Diarrheal illness remains one of the most common causes of death among children specifically those who live in developing countries. Appropriate mothers’ knowledge and practice regarding acute diarrhea illness in children can considerably reduce diarrhea-related morbidity and mortality. So, the aim of this study was to evaluate mothers’ knowledge and practice regarding acute diarrheal illness in children.
This cross-sectional study was conducted in a tertiary hospital in Riyadh, Saudi Arabia using a newly developed questionnaire that was distributed to King Abdullah Specialist Children. The calculated sample size was 375.
A total of 375 mothers were included in this study and the majority of them (99%) were Saudis. More than half of the participants (61%) were university graduates. The majority (96.5%) chose previous experience as the main source of information about diarrhea while (40%) chose physician. Most of the mothers (69.6%) believed that teething is the leading cause of diarrheal illness in children. Regarding the treatment, fluid was recognized to be the major treatment for diarrhea as chosen by the mothers. Around (42.7%) of the respondents thought intravenous fluid is more effective than oral rehydration solution (ORS) in treating dehydration associated with diarrheal episodes. ORS was the main type of fluid (74.1%) which was selected by the mothers to be given during the diarrheal episode.
Mothers showed good knowledge and practice overall in regard to acute diarrheal illness in children. However, this study revealed some misconceptions among the caregivers which necessitates more educational sessions to be conducted in the community and during the hospital visit.
Diarrhea is a major health problem and is one of the main causes of death among children less than five years of age . It is defined as the passage of three or more loose or watery stools per day . The burden of diarrheal illnesses is more noticeable in children who are originally from developing countries, and it is estimated that 1.3 million deaths annually are attributed to diarrhea [3,4]. Acute gastroenteritis, which is the most common cause of acute diarrheal illness in children, is accountable for almost 6% of all admissions to hospitals in children under 15 years . Most diarrheal illnesses are caused by viral infections, with rotavirus being the most common infective agent .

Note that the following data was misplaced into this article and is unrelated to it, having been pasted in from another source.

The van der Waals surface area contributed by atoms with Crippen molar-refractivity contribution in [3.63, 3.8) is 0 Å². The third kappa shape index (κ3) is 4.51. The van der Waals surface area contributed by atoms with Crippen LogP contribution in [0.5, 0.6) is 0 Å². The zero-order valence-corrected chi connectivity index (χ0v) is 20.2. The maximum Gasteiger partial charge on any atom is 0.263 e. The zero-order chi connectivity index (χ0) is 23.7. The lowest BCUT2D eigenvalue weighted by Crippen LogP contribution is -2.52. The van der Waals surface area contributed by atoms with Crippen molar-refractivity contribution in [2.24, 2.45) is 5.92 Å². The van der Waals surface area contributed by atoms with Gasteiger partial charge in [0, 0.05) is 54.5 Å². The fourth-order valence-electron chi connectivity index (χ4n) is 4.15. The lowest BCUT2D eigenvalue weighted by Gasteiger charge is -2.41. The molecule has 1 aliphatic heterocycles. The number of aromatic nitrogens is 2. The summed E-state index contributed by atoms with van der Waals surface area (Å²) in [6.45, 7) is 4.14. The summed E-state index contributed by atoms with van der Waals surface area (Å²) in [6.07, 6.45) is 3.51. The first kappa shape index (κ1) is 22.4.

Since the introduction of oral rehydration solution (ORS), the incidence of morbidity, mortality, and hospital admissions related to diarrhea, decreased significantly [7,8]. Management of acute diarrheal illness at home is one of the essential primary steps to prevent possible consequences of diarrhea such as dehydration [9,10]. The knowledge and practice of the parents in regard to the management of diarrheal illnesses play a significant role in the reduction of diarrhea-related complications . Multiple studies were conducted globally to examine these issues and showed poor results in regard to maternal practices and knowledge of diarrheal diseases in children [12,13].
Due to cultural differences and understanding of the issue, maternal knowledge and practices regarding acute diarrheal illness in children in Saudi Arabia were examined in this study based on a tertiary care setting.
Materials & Methods
This cross-sectional study was conducted in a tertiary hospital in Riyadh, Saudi Arabia. The self-administered questionnaire was developed by the authors and was distributed to the mothers who visited King Abdullah Specialist Children Hospital. Informed consent was taken from the participants before participating in the study. All obtained data were confidential and were used only for scientific purposes. Institutional review board (IRB) approval was obtained from King Abdullah International Medical Research Center (IRB registration number H-01-R-005). The questionnaire was distributed in the Arabic language to mothers who visited King Abdullah Specialist Children Hospital’s emergency department, inpatient wards, and outpatient clinics. It is one of the biggest tertiary referral centers for children in the Kingdom of Saudi Arabia and in the gulf area.
Inclusion criteria and exclusion criteria
Any Saudi or non-Saudi mothers that visited King Abdullah Specialist Children Hospital, who had children below five years of age with a previous history of acute diarrhea (< 14 days), and who speak Arabic was included in the study. Participants who did not meet all inclusion criteria for the study were excluded.
Sampling technique and sample size calculation
The calculation of the sample size was done using a Raosoft sample size online calculator (Raosoft, Inc., Seattle, WA). To calculate the sample size, we used a 50% response distribution, a 5% margin of error, and a 95% confidence interval. The calculated sample size was 375. This was convenience sampling the questionnaire was distributed to mothers who met the inclusion criteria of the study.
Data collection methods and instruments used